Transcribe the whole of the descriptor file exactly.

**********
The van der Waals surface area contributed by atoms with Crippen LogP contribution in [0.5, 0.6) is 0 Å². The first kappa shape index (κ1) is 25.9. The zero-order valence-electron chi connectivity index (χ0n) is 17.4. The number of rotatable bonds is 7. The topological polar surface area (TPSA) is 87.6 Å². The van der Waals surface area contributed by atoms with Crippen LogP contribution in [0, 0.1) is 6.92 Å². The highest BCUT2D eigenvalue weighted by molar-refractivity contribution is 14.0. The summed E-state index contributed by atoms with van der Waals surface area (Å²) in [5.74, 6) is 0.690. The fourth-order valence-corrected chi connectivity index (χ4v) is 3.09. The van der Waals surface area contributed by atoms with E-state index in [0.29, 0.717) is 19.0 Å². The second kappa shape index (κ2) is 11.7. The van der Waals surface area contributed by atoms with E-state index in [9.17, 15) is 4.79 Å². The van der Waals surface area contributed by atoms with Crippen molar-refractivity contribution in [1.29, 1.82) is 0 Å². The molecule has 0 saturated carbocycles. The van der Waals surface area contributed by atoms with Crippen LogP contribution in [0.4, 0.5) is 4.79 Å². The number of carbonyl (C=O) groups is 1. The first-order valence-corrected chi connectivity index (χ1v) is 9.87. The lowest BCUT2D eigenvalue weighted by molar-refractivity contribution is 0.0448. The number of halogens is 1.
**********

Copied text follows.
The van der Waals surface area contributed by atoms with Crippen LogP contribution in [0.5, 0.6) is 0 Å². The first kappa shape index (κ1) is 25.9. The zero-order valence-electron chi connectivity index (χ0n) is 17.4. The number of rotatable bonds is 7. The topological polar surface area (TPSA) is 87.6 Å². The van der Waals surface area contributed by atoms with Crippen LogP contribution in [0, 0.1) is 6.92 Å². The highest BCUT2D eigenvalue weighted by molar-refractivity contribution is 14.0. The summed E-state index contributed by atoms with van der Waals surface area (Å²) in [5.74, 6) is 0.690. The fourth-order valence-corrected chi connectivity index (χ4v) is 3.09. The van der Waals surface area contributed by atoms with E-state index in [0.29, 0.717) is 19.0 Å². The second kappa shape index (κ2) is 11.7. The van der Waals surface area contributed by atoms with E-state index in [9.17, 15) is 4.79 Å². The van der Waals surface area contributed by atoms with Crippen molar-refractivity contribution in [1.29, 1.82) is 0 Å². The molecule has 0 saturated carbocycles. The van der Waals surface area contributed by atoms with Crippen LogP contribution in [0.4, 0.5) is 4.79 Å². The number of carbonyl (C=O) groups is 1. The first-order valence-corrected chi connectivity index (χ1v) is 9.87. The lowest BCUT2D eigenvalue weighted by molar-refractivity contribution is 0.0448. The number of halogens is 1.